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If there was one big takeaway from last week’s Game Developers Conference, it was this: Everything we learned over the course of the event may be irrelevant this time next year. In an industry evolving as quickly as gaming, uncertainty is the rule, and there’s no guarantee that the platforms and business models that resonate with consumers today will do so tomorrow.
That said, three clear themes did emerge during the event: Mobile’s role in gaming is becoming increasingly more significant even as it continues to evolve, free-to-play is headed to more platforms and virtual reality appears poised for a strong comeback.
Mobile change we can believe in
At a breakfast roundtable of gaming companies from Sequoia Capital’s portfolio on Tuesday morning, Unity CEO David Helgason said the gaming world is “pretty damn close” to seeing a game that looks as professional and polished as Bioshock Infinite, but made by just three people.
Similarly, Pocket Gems CEO Ben Liu argued that “mobile gaming as we know it is going to be dead in a couple years” thanks to improvements in both devices’ power and network quality.
“The very first incarnation was about bringing things to mobile for the first time from other platforms in a way that worked for mobile,” Liu said. “Now, we’re seeing mobile-first products, not necessarily inspired from other platforms.”
Much has been made of how the potential audience for games has grown since the introduction of smartphones and tablets, but the companies that make games continue to evolve as well. In a presentation on Monday geared to small indie game teams, Keith Katz of mobile incubator/accelerator Execution Labs noted that development and marketing tools change faster than many would expect.
“If you haven’t launched a mobile game in a year, you can pretty much assume that your [marketing] info is out of date,” Katz said. “This market changes more quickly than anything else I’ve been a part of.”
Nascent business models
In a sign that the free-to-play gaming model pioneered in east Asia is gaining increased traction stateside, both Microsoft and Sony indicated last week that the popular-on-mobile model may also work on consoles. (Free-to-play, for the uninitiated, lets all users get at least a little bit of the game for free while paying for things like new levels or virtual goods; the model works for both casual games like Candy Crush Saga and hardcore games like League of Legends.)
Phil Spencer, Microsoft Game Studios corporate vice president, alluded to the success of free-to-play while discussing how Xbox One could better serve independent developers. Sony, meanwhile, sponsored an entire GDC session on the topic, “F2P on PS4 — Can it Work?”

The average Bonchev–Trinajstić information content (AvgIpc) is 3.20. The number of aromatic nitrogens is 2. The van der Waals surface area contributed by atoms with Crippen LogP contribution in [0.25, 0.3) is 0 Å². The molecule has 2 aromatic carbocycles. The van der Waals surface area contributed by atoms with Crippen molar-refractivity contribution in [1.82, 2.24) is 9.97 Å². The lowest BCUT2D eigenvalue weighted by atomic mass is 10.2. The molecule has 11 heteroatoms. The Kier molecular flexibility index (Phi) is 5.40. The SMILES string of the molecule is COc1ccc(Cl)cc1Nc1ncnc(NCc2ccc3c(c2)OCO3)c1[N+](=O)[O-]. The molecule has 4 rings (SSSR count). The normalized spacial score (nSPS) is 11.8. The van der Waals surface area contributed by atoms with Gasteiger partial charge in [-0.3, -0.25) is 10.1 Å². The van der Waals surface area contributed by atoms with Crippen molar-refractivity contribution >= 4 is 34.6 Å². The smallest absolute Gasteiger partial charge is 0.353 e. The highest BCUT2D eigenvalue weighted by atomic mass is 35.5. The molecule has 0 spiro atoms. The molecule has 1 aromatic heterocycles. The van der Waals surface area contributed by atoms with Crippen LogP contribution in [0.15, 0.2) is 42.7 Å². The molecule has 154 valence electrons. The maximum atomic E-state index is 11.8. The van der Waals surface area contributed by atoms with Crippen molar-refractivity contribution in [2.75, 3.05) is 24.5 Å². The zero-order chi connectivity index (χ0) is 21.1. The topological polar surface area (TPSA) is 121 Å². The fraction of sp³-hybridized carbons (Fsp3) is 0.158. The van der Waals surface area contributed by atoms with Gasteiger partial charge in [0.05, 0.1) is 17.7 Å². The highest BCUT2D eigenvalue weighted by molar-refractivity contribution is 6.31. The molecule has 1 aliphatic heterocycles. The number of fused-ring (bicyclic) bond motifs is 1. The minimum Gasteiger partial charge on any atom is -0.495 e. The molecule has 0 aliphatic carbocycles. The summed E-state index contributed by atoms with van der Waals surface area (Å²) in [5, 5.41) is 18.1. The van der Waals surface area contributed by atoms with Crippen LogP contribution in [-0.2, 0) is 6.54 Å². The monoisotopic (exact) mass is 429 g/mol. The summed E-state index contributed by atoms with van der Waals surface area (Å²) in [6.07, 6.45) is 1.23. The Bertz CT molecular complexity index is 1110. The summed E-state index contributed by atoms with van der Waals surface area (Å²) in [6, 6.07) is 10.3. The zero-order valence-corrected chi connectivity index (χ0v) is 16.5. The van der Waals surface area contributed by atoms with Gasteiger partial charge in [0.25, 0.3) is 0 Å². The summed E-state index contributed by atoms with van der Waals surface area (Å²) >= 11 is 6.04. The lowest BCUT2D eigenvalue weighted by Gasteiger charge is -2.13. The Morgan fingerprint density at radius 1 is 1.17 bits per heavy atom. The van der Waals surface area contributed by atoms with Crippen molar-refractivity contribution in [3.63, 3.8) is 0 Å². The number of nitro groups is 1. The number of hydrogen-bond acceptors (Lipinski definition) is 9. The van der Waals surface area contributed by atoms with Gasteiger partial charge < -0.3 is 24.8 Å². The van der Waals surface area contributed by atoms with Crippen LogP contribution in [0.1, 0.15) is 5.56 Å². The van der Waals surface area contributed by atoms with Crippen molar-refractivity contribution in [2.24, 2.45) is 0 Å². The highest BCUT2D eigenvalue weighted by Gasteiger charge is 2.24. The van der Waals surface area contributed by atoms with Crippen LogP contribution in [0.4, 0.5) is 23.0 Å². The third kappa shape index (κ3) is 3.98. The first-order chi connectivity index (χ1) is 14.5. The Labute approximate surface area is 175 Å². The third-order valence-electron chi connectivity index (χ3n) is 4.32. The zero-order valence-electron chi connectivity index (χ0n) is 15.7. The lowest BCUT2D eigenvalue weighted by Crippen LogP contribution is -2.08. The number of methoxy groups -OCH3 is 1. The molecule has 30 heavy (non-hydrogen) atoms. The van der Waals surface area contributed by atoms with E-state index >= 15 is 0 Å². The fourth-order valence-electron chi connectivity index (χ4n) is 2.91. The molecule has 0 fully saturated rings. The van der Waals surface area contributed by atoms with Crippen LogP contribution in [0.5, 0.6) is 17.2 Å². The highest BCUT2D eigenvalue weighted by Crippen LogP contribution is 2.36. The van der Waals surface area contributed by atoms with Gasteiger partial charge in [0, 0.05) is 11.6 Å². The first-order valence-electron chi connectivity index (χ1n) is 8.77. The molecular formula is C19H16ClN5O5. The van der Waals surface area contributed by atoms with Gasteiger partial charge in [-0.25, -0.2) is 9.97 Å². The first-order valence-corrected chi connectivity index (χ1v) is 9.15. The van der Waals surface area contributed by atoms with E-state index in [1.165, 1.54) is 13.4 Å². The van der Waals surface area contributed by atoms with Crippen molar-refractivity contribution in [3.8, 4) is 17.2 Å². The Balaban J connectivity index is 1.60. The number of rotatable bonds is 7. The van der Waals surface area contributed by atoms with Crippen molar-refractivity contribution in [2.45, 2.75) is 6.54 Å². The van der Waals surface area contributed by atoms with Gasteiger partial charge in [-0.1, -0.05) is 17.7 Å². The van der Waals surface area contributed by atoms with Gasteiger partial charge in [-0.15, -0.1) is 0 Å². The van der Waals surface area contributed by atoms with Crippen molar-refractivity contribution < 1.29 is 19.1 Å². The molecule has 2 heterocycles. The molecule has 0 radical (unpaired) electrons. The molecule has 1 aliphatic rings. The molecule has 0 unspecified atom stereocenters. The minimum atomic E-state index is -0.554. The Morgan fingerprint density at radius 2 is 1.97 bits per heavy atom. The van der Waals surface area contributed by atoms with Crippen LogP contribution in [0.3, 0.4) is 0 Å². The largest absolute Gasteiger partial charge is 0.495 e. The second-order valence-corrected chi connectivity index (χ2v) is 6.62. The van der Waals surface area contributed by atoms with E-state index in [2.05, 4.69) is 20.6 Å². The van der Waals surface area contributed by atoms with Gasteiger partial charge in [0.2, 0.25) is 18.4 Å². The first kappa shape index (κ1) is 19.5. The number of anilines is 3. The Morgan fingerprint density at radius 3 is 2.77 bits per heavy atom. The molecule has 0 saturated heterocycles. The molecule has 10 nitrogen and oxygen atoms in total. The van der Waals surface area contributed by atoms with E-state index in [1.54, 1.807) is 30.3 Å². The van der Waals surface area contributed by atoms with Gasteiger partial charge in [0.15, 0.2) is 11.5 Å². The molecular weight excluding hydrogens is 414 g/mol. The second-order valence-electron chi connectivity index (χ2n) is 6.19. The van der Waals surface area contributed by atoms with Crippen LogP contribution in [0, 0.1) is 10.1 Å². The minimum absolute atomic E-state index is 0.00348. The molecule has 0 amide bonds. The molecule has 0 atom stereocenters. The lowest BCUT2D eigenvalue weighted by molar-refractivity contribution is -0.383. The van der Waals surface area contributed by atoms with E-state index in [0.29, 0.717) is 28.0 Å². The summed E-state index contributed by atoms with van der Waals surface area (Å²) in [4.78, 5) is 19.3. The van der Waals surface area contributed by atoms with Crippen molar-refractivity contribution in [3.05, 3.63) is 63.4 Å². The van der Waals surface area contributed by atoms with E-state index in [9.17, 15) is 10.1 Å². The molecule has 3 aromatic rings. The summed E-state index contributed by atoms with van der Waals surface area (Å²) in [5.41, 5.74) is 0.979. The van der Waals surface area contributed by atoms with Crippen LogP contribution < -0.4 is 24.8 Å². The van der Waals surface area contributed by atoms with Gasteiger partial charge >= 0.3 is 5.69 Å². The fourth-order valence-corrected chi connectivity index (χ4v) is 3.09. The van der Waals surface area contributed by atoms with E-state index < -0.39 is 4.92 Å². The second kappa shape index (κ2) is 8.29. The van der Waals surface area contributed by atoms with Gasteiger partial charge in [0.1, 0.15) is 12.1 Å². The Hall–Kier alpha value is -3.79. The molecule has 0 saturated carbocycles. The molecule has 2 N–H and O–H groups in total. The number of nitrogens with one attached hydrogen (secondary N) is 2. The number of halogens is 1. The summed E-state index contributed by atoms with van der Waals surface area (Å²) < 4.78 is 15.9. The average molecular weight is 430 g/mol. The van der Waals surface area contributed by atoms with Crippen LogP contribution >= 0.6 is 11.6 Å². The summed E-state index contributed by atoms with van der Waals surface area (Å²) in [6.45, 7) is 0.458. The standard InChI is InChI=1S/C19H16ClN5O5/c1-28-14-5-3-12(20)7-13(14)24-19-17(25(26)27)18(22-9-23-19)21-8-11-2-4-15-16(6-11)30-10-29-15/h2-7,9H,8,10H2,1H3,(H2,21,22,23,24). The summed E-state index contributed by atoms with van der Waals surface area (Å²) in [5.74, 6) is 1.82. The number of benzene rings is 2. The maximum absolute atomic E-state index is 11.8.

In the session, PlayStation Mobile exec Sarah Thomson said console free-to-play is still in its infancy, but that PlayStation 4 owners are beginning to develop a digital content habit: More than 80 percent of PS4 owners have downloaded some digital content, and the few F2P games Sony currently hosts are converting between three percent and 15 percent of players into paying users.
“We expect to see a free-to-play title that will legitimately compete with big titles,” Thomson said.
However, panelist Jared Gerritzen of independent developer Zombie Studios said that even though his PS4 game Blacklight: Retribution has found some free-to-play success, he’s uneasy about what might happen if it becomes the norm for big titles to borrow the concept of microtransactions and layer them on top of premium prices. Such an outcome, he said, would worsen the experience for gamers.
“Free-to-play actually scares me,” Gerritzen said. “I think we should just keep it a secret that we’re doing well. … Unfortunately, it’s something we’re going to have to deal with quite a bit.”
Step into the game
The last and biggest open question of the show: Can virtual reality actually work this time around? At previous conferences, discussions about Oculus VR’s virtual reality headset, the Oculus Rift, mostly focused on the technical aspects of Rift prototypes. But Sony’s entry into VR, known as Project Morpheus, has changed the conversation, suggesting the Rift and the immersive gaming experience it promises may find a massive consumer audience.
Virtual reality has bombed before, most notoriously with Nintendo’s Virtual Boy console in the ’90s. Simply put, both the hardware and the software were not ready for primetime, and the big question is what will it take to scrub the stigma of early VR from the average gamer’s memory. As one gaming exec said to me at a party, “Will Joe Gamer really play with this?”
Maybe by next year’s GDC, we’ll know.
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